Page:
CONVICT PRISON FARMING.-Our Plymouth correspondent states that the annual sale of stock from the Dartmoor prisons farm having just taken place, it has now been ascertained that, deducting the cost of convict labour, the establishment has gained nearly 1,000l. as the result of last year's agricultural operations. For some years the convict farm was unremunerative, but now 1,000 acres on Dartmoor have been reclaimed and profits are made. Black-polled heifers from Scotland have been introduced, and more extensive operations are contemplated. The convicts employed are men whose sentences are nearly expired, and who, therefore, have less inducement to escape.

- LIVERPOOL ART GALLERY.-Lord Derby this day opened a new Art Gallery at Liverpool, presented to the town by the Mayor. At a banquet in the evening Lord Derby, in responding to the toast of his health, said that the Famine in India was a graver matter for England than the Eastern Question.

8. HOUSE OF COMMONS WHIPS.-In a speech at an agricultural dinner at Carlisle last night, Sir Wilfrid Lawson said that in the House of Commons each party had a whip who called his hounds together when he wanted them. A little circular was sent in the morning for the political hounds to assemble. The circular was worded, "You are earnestly requested to attend in the House of Commons this evening, when business of such and such a nature comes on." If the circular came without a dash or stroke under the word "earnestly," it meant there was some business that might come on; if there were one dash or stroke under "earnestly"—it meant that the member ought to come; if two dashes-it meant that he should come; if three-that he must come; if four-it meant "stay away at your peril."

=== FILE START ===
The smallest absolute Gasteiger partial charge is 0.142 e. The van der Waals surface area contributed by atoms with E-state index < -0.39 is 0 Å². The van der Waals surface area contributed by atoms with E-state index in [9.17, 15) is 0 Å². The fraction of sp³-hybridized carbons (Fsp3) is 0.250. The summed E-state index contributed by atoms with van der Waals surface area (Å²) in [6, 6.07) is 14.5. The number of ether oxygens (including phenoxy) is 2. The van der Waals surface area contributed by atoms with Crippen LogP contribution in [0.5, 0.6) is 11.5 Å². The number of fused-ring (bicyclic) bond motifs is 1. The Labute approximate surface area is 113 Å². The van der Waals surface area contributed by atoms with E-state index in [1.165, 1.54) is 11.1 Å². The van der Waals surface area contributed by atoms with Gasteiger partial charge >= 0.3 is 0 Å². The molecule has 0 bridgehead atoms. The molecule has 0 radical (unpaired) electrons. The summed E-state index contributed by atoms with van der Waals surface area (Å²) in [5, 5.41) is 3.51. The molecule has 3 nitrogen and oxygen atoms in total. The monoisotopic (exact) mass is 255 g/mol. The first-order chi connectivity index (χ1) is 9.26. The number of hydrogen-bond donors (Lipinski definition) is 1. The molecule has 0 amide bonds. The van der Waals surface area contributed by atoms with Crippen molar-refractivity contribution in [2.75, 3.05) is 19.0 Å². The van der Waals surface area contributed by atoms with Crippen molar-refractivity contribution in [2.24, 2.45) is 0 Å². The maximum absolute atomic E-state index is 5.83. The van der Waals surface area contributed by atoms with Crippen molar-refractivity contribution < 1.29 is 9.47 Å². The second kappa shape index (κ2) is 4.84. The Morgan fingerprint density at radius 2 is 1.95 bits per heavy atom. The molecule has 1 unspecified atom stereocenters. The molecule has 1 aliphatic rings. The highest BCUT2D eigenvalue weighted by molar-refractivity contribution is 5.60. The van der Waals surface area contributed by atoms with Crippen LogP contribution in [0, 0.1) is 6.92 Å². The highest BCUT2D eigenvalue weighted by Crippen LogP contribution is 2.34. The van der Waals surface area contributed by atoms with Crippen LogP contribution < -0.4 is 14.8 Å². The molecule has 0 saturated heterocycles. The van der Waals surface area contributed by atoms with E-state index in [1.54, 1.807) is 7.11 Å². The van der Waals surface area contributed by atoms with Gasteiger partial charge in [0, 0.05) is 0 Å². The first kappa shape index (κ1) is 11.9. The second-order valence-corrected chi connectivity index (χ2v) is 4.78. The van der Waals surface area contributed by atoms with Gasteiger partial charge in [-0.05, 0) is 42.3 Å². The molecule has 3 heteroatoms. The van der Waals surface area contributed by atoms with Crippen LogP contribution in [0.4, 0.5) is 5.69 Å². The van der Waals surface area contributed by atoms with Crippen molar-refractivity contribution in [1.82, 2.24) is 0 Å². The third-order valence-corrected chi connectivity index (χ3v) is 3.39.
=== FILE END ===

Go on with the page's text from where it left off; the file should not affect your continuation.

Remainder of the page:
10. A MEETING OF WATCHMAKERS was held this morning, in Clerkenwell, to confer with a deputation of the trade from Liverpool, on the grievance of the hall-marking in England of watch cases from abroad, the cases, after receiving the hall-mark, being returned to Switzerland to receive the works, and subsequently, by means of the hall-mark, being sold as English watches. A resolution was passed, pledging the meeting to co-operate with the watchmakers of Liverpool and Coventry in getting the grievance redressed.

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AN HONEST PORTER.-A gentleman residing in London_reported to the Great Western Railway Company's officials at Birmingham the other day that he had left a bag containing 500l. in notes and cash in a railway carriage. He had come from Warwick races, and the fact of leaving the bag in the carriage did not occur to him until after he had got out of the station. As a great many extra trains had been running during the day, it was difficult to identify the carriage in which he had been riding. A search of several trains was made, but without success. The following